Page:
Grassley not giving up on personal accounts

For Immediate Release:

June 24, 2005

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By Jane Norman

Des Moines Register

Washington, D.C. — The idea of creating personal accounts for U.S. workers' Social Security taxes won't be axed until President Bush declares it dead, Senate Finance Committee Chairman Charles Grassley of Iowa said Wednesday.

Grassley, a Republican in charge of the Social Security overhaul in the Senate, told Iowa reporters in a conference call that despite opposition from Democrats and some Republicans, he will continue to push for personal accounts until he hears from Bush that he is no longer interested in the idea.

"I don't think the president can back off, or should back off," said Grassley. But he said that if Bush does cool to the idea of personal accounts, Democrats then would be obliged to negotiate on a Social Security plan because they have said the accounts are standing in the way of their cooperation.

Grassley's comments came the day after Sen. Robert Bennett, R-Utah, said Bush told him in a private conversation at the White House that he liked a bill of Bennett's that does not include the accounts, which have drawn intense opposition from Democrats and liberal interest groups.

Some Republicans, including on Grassley's committee, also are lukewarm to the idea, and Grassley — who continues to support the accounts — is struggling to find enough support on his committee for legislation.

But he said if he drops the accounts, he will face problems as well — finding approval from conservative Republicans who think the accounts must be part of any plan.

"A lot of Republicans are not going to vote for a Social Security bill that just solves the problem of solvency because they want real reform," Grassley said.

The president has crossed the nation for months stumping for a plan in which younger workers could voluntarily place a portion of their taxes in private accounts. He repeated his support Wednesday at an appearance in southern Maryland. "If you so choose, we ought to let you earn . . . a reasonable rate of return on your own money," he said.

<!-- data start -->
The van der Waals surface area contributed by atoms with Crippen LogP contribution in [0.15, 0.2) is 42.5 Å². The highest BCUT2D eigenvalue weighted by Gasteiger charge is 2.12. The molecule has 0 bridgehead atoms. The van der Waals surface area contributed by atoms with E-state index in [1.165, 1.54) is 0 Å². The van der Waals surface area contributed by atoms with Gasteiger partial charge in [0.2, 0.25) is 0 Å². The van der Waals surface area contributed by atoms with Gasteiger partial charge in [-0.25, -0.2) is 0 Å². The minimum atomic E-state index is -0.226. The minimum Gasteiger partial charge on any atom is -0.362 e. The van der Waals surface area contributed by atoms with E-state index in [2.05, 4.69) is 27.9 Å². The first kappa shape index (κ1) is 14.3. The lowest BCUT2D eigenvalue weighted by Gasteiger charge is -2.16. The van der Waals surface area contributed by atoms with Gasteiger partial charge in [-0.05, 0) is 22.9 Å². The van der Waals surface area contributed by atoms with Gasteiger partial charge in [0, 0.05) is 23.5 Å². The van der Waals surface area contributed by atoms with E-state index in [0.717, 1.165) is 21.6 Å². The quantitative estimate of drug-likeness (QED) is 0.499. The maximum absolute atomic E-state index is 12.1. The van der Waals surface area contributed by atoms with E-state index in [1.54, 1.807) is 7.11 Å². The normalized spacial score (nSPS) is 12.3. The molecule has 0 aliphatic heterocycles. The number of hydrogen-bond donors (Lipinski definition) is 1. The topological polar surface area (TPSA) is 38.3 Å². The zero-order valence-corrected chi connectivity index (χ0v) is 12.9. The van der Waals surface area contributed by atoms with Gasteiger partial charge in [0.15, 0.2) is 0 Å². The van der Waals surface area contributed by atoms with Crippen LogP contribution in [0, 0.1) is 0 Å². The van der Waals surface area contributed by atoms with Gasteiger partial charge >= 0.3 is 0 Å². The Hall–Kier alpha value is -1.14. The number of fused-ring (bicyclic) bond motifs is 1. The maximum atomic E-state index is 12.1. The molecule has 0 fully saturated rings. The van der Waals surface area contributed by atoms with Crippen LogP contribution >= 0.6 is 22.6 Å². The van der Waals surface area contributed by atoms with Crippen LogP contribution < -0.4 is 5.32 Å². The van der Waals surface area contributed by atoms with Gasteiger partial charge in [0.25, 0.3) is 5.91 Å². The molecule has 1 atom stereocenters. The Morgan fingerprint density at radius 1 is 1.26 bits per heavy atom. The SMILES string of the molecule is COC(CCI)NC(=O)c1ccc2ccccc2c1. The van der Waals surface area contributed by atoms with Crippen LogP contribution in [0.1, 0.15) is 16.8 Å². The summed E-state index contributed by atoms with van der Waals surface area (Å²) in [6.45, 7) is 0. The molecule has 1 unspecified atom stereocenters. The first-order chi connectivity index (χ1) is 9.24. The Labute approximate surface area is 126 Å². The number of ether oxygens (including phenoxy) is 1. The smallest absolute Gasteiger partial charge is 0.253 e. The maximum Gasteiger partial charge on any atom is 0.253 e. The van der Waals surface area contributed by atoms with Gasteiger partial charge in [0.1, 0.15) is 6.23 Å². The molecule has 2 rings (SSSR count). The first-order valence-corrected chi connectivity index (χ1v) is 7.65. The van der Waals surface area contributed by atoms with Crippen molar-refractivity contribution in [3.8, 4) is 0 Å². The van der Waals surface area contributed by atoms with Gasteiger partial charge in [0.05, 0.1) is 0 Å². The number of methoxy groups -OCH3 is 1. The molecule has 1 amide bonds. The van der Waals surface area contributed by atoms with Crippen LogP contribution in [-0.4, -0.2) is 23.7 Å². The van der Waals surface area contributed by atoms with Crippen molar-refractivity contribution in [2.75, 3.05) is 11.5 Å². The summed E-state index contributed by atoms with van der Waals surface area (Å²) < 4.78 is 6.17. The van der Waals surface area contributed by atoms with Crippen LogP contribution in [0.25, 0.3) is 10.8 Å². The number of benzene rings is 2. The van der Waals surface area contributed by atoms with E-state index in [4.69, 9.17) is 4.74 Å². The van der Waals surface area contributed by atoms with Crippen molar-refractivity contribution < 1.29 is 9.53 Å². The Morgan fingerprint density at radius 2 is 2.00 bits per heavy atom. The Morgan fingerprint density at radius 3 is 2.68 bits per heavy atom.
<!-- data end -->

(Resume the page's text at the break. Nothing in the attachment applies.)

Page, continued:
Bush is scheduled to speak again today on Social Security in suburban Washington.

Grassley said he has no meetings on Social Security scheduled for this week with committee Republicans, but he has not yet given up on producing a bill and sending it to the Senate floor by the summer recess in August.

Whether or not his bill includes private accounts, in the end "this decision is going to to be made by 100 senators" through amendments on the floor, Grassley said.

Meanwhile, two Republican senators teamed up with a group of House Republicans to say they will propose legislation that would create private accounts for workers out of the Social Security trust fund's surplus money.

Currently, the surplus is loaned to the government to pay for other federal spending, but the surplus is projected to be gone by 2017 as baby boomers retire.

Called "GROW" accounts, they would be owned by workers under 55, with the money invested in marketable Treasury bonds. An independent board would manage and administer the accounts. The account balances would be used to help pay retirees' benefits.

House Ways and Means Committee Chairman Bill Thomas, R-Calif., said he was pleased with the idea and that it would likely form the basis for an emerging package on retirement security.

But the proposal for the accounts would not deal with the problem of Social Security's looming shortfall expected in 2041. Grassley said in a statement that "I want to pass legislation that makes Social Security solvent along with personal accounts, if possible, and that obviously goes further than this legislation does."

Democrats were critical as well, with House Minority Whip Steny Hoyer, D-Md., saying that all Republicans did was "dress up a wolf — Social Security privatization — in sheep's clothing." Hoyer said the plan would do "absolutely nothing" about the system's financial problems and deplete the trust fund even sooner.